On Tuesday, September 7, 2021, El Salvador became the first country in the world to recognize Bitcoin as legal tender. At first glance, this is surprising news for the entire community and its enthusiasts. However, some points in the accompanying bill are questionable and have even provoked a wave of criticism.
Bitcoin (BTC) — is decentralized money, which is not controlled by the state. Their use should be voluntary.
However, El Salvador's «Bitcoin Law» at some point fails at this approach to the most famous cryptocurrency. Companies are forced to accept bitcoins as a payment currency. In other words, this is no longer a matter of voluntariness, but an obligation that some BTC fans do not like, although this in itself may encourage faster adoption of digital assets.
Of course, the foreign media were also excited about this topic. Salvador Naib Buquele's lawyer Javier Argueta also commented on the situation last Monday.
Argueta explained that businesses do require an e-wallet to receive bitcoins, but they have the option to select and prioritize transactions in U.S. dollars when making transactions.
«If I buy 1,000 t-shirts from you that cost $200 and pay you in bitcoins, you will have a wallet on the service where you will make the transaction, choosing which currency you want to receive: digital or fiat currency. So it's actually voluntary".
Simply put, entrepreneurs are required to have an e-wallet that also allows them to make payments in bitcoins. However, they do not have to accept digital assets as payment for goods and services at all, as they can immediately convert them into dollars when they receive payment.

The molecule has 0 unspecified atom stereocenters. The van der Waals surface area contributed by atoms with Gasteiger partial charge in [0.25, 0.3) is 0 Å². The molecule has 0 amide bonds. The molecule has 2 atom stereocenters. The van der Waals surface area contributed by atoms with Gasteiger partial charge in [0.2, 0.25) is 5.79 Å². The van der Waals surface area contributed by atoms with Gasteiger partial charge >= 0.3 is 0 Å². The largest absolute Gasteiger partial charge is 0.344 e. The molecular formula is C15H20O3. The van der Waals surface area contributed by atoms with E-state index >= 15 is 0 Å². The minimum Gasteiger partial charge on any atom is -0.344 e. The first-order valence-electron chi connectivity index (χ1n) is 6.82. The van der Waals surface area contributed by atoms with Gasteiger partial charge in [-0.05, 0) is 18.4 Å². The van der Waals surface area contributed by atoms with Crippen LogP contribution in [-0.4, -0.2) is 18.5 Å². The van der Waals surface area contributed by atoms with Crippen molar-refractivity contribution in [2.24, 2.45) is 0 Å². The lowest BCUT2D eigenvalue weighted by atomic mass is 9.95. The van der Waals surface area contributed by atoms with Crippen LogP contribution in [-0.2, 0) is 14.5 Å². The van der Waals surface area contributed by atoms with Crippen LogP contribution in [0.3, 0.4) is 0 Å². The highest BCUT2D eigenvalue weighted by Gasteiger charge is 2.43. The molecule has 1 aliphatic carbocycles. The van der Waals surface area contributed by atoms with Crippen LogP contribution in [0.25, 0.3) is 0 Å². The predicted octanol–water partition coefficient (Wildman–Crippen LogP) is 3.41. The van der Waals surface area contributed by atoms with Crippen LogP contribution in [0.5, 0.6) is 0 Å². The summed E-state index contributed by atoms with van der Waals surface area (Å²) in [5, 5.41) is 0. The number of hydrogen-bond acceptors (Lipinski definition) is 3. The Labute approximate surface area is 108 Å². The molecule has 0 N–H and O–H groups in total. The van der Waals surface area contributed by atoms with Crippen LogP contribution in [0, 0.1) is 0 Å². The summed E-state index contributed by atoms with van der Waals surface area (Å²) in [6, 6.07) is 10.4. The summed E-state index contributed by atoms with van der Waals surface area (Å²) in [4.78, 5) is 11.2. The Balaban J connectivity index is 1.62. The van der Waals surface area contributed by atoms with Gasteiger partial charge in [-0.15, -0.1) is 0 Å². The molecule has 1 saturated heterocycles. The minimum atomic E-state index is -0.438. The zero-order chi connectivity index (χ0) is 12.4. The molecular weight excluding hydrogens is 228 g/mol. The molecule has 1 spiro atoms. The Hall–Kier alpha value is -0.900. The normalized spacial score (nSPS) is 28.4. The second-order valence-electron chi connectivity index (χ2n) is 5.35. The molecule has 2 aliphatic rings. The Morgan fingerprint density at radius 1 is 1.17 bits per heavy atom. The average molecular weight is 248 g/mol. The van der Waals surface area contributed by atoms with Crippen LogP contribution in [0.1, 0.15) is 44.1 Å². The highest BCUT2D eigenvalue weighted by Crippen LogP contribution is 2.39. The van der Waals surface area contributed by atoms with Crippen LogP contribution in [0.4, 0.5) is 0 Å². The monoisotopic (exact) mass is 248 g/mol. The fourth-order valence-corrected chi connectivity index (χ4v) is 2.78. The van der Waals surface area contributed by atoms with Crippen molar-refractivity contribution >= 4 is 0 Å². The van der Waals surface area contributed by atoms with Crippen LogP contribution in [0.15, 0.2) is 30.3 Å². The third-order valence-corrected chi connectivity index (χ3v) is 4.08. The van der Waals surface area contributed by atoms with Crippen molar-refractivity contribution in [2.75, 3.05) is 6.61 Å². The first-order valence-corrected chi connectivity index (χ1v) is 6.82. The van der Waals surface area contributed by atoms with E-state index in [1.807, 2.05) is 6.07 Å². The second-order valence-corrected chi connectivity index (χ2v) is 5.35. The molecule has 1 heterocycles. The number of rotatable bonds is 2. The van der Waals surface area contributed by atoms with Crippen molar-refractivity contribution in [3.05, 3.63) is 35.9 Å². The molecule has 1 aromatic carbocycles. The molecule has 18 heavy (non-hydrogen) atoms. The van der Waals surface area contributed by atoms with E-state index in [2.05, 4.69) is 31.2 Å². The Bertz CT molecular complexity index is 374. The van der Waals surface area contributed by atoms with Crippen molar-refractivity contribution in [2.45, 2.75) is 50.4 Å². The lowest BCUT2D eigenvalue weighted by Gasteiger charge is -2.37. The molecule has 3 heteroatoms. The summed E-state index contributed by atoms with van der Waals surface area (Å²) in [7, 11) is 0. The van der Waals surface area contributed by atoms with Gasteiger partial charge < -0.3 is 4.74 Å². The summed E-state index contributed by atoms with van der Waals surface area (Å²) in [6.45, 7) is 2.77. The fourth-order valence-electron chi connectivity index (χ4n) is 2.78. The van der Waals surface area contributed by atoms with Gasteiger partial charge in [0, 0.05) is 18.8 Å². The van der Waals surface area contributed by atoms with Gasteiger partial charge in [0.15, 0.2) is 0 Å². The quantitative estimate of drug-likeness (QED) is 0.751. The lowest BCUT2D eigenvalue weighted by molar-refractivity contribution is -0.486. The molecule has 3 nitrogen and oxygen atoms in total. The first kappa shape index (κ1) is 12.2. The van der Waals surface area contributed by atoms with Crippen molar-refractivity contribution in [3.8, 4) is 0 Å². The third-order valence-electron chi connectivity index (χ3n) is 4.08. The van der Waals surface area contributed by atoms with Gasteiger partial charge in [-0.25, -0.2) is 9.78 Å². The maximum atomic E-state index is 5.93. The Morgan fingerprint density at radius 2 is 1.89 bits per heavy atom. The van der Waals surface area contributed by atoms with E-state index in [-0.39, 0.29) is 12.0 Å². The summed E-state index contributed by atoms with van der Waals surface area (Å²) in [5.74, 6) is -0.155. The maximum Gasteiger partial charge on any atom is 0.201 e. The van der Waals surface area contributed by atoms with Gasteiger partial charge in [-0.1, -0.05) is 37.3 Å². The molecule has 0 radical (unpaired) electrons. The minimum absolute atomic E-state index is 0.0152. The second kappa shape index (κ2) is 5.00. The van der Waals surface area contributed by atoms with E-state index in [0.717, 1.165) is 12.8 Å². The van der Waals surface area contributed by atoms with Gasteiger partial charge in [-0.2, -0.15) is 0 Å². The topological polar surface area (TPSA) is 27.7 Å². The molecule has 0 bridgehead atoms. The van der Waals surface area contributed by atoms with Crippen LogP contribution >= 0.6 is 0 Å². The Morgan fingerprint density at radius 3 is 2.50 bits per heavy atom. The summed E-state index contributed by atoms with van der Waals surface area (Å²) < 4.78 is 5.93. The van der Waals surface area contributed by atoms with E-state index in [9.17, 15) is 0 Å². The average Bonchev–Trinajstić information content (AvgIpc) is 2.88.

The state-owned cryptocurrency wallet Chivo offers such a feature with zero surrender fee. Successful examples of BTC payments have already been recorded in Salvadoran branches of McDonald’s and Starbucks. However, Argueta also warned that entrepreneurs who decide to go against these rules will legally violate the Consumer Protection Act. However, it remains debatable how to approach this in practice. In particular, some small entrepreneurs may have technical problems with this in the first months (ignorance, inability to use the new tools), and it is to be hoped that they will not be punished immediately for such missteps. Meanwhile, in El Salvador, a campaign is being launched calling for this controversial point to be removed from the Bitcoin Law.
It is up to each individual to assess for himself how strict this controversial law is. Its supporters say it will help accelerate the introduction of cryptocurrencies in El Salvador, which will eventually lead to the citizens of this poor country benefiting from it themselves. As you can see from what is happening, El Salvador has embarked on an unprecedented experiment. If successful, it could encourage other countries to approach Bitcoin in a similar way. However, El Salvador's refusal to move to the «BTC»standard could significantly undermine any ambitions of other states regarding cryptocurrencies.
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